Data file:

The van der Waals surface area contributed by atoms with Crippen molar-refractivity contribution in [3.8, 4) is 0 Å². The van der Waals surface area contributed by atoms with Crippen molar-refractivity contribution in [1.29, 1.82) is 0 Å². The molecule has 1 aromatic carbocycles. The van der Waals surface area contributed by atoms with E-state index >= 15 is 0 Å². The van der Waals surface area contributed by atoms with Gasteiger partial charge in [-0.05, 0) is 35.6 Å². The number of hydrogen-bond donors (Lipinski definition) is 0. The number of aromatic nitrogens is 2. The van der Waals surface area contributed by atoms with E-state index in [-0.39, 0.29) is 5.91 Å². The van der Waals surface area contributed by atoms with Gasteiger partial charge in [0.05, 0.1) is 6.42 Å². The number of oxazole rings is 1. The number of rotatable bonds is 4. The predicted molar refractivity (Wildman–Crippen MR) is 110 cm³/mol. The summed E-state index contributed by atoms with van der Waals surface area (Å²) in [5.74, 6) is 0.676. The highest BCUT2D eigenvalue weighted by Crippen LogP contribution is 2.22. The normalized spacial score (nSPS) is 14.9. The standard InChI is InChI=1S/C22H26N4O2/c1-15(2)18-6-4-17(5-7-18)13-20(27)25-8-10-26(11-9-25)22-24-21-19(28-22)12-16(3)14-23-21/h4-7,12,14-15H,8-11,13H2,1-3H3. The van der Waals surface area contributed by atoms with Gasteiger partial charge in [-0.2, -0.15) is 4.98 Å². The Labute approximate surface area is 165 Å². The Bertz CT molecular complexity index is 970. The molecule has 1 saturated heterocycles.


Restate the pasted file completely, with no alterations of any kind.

The van der Waals surface area contributed by atoms with Crippen molar-refractivity contribution in [3.8, 4) is 0 Å². The van der Waals surface area contributed by atoms with Crippen molar-refractivity contribution in [1.29, 1.82) is 0 Å². The molecule has 1 aromatic carbocycles. The van der Waals surface area contributed by atoms with E-state index >= 15 is 0 Å². The van der Waals surface area contributed by atoms with Gasteiger partial charge in [-0.05, 0) is 35.6 Å². The number of hydrogen-bond donors (Lipinski definition) is 0. The number of aromatic nitrogens is 2. The van der Waals surface area contributed by atoms with E-state index in [-0.39, 0.29) is 5.91 Å². The van der Waals surface area contributed by atoms with Gasteiger partial charge in [0.05, 0.1) is 6.42 Å². The number of oxazole rings is 1. The number of rotatable bonds is 4. The predicted molar refractivity (Wildman–Crippen MR) is 110 cm³/mol. The summed E-state index contributed by atoms with van der Waals surface area (Å²) in [5.74, 6) is 0.676. The highest BCUT2D eigenvalue weighted by Crippen LogP contribution is 2.22. The normalized spacial score (nSPS) is 14.9. The standard InChI is InChI=1S/C22H26N4O2/c1-15(2)18-6-4-17(5-7-18)13-20(27)25-8-10-26(11-9-25)22-24-21-19(28-22)12-16(3)14-23-21/h4-7,12,14-15H,8-11,13H2,1-3H3. The van der Waals surface area contributed by atoms with Gasteiger partial charge in [-0.2, -0.15) is 4.98 Å². The Labute approximate surface area is 165 Å². The Bertz CT molecular complexity index is 970. The molecule has 1 saturated heterocycles.